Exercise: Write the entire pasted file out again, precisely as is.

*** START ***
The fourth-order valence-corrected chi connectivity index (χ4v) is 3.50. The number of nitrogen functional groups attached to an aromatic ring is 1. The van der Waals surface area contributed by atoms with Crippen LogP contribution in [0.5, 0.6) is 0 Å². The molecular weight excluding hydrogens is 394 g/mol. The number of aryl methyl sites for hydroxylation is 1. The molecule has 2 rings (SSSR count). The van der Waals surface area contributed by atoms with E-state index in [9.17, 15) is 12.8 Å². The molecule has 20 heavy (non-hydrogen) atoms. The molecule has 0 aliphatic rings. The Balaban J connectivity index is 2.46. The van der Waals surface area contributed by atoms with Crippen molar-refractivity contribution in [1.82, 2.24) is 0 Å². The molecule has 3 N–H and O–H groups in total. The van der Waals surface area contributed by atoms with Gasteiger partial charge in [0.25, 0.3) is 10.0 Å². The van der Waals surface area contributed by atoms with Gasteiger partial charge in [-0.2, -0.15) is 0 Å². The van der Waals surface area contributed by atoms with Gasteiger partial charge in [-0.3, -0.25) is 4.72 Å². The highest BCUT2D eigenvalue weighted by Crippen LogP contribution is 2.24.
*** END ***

The fourth-order valence-corrected chi connectivity index (χ4v) is 3.50. The number of nitrogen functional groups attached to an aromatic ring is 1. The van der Waals surface area contributed by atoms with Crippen LogP contribution in [0.5, 0.6) is 0 Å². The molecular weight excluding hydrogens is 394 g/mol. The number of aryl methyl sites for hydroxylation is 1. The molecule has 2 rings (SSSR count). The van der Waals surface area contributed by atoms with E-state index in [9.17, 15) is 12.8 Å². The molecule has 20 heavy (non-hydrogen) atoms. The molecule has 0 aliphatic rings. The Balaban J connectivity index is 2.46. The van der Waals surface area contributed by atoms with Crippen molar-refractivity contribution in [1.82, 2.24) is 0 Å². The molecule has 3 N–H and O–H groups in total. The van der Waals surface area contributed by atoms with Gasteiger partial charge in [0.25, 0.3) is 10.0 Å². The van der Waals surface area contributed by atoms with Gasteiger partial charge in [-0.2, -0.15) is 0 Å². The van der Waals surface area contributed by atoms with Gasteiger partial charge in [-0.3, -0.25) is 4.72 Å². The highest BCUT2D eigenvalue weighted by Crippen LogP contribution is 2.24.